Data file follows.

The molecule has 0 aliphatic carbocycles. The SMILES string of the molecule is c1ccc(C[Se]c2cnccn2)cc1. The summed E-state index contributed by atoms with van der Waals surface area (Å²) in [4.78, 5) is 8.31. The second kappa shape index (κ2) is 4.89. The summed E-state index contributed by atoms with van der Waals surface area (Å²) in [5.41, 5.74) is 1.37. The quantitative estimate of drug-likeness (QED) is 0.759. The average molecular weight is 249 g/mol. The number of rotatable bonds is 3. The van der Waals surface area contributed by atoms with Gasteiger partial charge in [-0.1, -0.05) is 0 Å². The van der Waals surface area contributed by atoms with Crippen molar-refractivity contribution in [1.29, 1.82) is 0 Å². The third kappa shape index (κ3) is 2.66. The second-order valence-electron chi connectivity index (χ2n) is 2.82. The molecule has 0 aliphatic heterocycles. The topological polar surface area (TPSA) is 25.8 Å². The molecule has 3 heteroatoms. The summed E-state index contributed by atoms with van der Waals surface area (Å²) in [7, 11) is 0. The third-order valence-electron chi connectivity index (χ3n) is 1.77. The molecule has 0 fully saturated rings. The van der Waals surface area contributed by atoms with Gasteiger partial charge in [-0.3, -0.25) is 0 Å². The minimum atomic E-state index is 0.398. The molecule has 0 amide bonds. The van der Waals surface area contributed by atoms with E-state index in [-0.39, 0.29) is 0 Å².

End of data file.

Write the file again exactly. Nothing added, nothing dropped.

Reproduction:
The molecule has 0 aliphatic carbocycles. The SMILES string of the molecule is c1ccc(C[Se]c2cnccn2)cc1. The summed E-state index contributed by atoms with van der Waals surface area (Å²) in [4.78, 5) is 8.31. The second kappa shape index (κ2) is 4.89. The summed E-state index contributed by atoms with van der Waals surface area (Å²) in [5.41, 5.74) is 1.37. The quantitative estimate of drug-likeness (QED) is 0.759. The average molecular weight is 249 g/mol. The number of rotatable bonds is 3. The van der Waals surface area contributed by atoms with Gasteiger partial charge in [-0.1, -0.05) is 0 Å². The van der Waals surface area contributed by atoms with Crippen molar-refractivity contribution in [1.29, 1.82) is 0 Å². The third kappa shape index (κ3) is 2.66. The second-order valence-electron chi connectivity index (χ2n) is 2.82. The molecule has 0 aliphatic heterocycles. The topological polar surface area (TPSA) is 25.8 Å². The molecule has 3 heteroatoms. The summed E-state index contributed by atoms with van der Waals surface area (Å²) in [7, 11) is 0. The third-order valence-electron chi connectivity index (χ3n) is 1.77. The molecule has 0 fully saturated rings. The van der Waals surface area contributed by atoms with Gasteiger partial charge in [-0.3, -0.25) is 0 Å². The minimum atomic E-state index is 0.398. The molecule has 0 amide bonds. The van der Waals surface area contributed by atoms with E-state index in [-0.39, 0.29) is 0 Å².